The UK could be hit by more than double the number of storms with exceptional windspeeds, like the one that caused mayhem across south east England in October 1987, if global warming continues, scientists have warned.
University of Reading scientists have shown for the first time that nearly half of all cyclones in the North Atlantic region may be accompanied by powerful sting jets in a warmer climate – an increase of 40% on the present-day. They also show there will be an increase of 60% in dangerous weather bombs with sting jets.
More of these storms will track over Europe, more than doubling the UK's risk of strong winds that can exceed 100mph, says the study published in the journal Environmental Research Letters.
Dr. Oscar Martínez-Alvarado, meteorologist at the University of Reading and the National Centre for Atmospheric Science, and lead author of the paper, said: "This research backs up the theory that the warmer, moister climate predicted in the future due to climate change is an ideal breeding ground for the kind of powerful storms that cause the most severe damage.
"The findings show what impact carbon emissions are having on the world, and how they could change it in the years to come. Increased numbers of storms would wreak havoc on people's lives and leave Britain facing a spiralling clean-up bill."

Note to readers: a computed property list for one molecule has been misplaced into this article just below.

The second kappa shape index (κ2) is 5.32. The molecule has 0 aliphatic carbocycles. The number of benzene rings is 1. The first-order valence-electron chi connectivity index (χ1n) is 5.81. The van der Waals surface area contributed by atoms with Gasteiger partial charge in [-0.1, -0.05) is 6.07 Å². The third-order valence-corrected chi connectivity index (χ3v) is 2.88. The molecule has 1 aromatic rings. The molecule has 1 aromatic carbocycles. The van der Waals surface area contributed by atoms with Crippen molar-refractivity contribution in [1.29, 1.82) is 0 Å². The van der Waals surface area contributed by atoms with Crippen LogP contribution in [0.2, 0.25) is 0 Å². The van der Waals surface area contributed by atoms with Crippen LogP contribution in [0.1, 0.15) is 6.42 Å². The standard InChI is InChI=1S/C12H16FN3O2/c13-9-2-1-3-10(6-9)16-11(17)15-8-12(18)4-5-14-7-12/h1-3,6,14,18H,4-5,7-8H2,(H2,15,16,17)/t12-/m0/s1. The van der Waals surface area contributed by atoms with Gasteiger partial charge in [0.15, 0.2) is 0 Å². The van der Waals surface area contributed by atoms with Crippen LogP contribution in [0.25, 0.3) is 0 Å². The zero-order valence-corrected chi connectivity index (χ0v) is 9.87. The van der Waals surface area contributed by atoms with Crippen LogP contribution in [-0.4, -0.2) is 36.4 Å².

Sting jets are descending jets of air that accelerate as they descend, causing strong surface winds and gusts focused within a relatively small area of the storm. They get their name from the shape of the tail of the cloud that swirls around the area of low pressure at the centre of the storm, and are the most damaging type of winter storm to affect north-west Europe.
The infamous Great Storm that hit the UK in October 1987 was the first published case in which a sting jet was identified. It produced winds of 115mph and knocked over an estimated 15 million trees.
Weather bombs occur when air pressure at the centre of a cyclone drops by more than about 24 millibars within 24 hours. The 1987 storm was a weather bomb that developed off the west coast of France.
In the study, the scientists assessed, for the first time, sting-jet storms in simulations of winter (September-May) weather in the North Atlantic and Europe over respective 13-year periods for both the present day climate and that predicted for the end of the century. Although the number of cyclones decreases slightly, they found that, if the levels of greenhouse gases continue to rise as expected throughout the 21st century, 45% of cyclones in 2100 would have associated sting jets, compared to 32% today.
The simulations also revealed that the proportion of sting-jet cyclones that could be defined as weather bombs, and therefore carry the greatest wind risk, increased from 9% to 14%.
Other exceptional windstorms in recent years include Cyclone Friedhelm, which brought hurricane-force winds to Scotland in 2011, Cyclone Ulli, which affected the UK and other parts of Europe in 2012, and St Jude's Day storm, which batter southern England in 2013.
The research team carried out simulations for the end of the century using the most extreme climate change scenario from the Intergovernmental Panel on Climate Change (IPCC), which assumes greenhouse gas emissions are assumed to continue to rise through the 21st century.
Explore further: North Atlantic storm patterns throw light on 1987 gale
Oscar Martínez-Alvarado et al. Increased wind risk from sting-jet windstorms with climate change, Environmental Research Letters (2018). DOI: 10.1088/1748-9326/aaae3a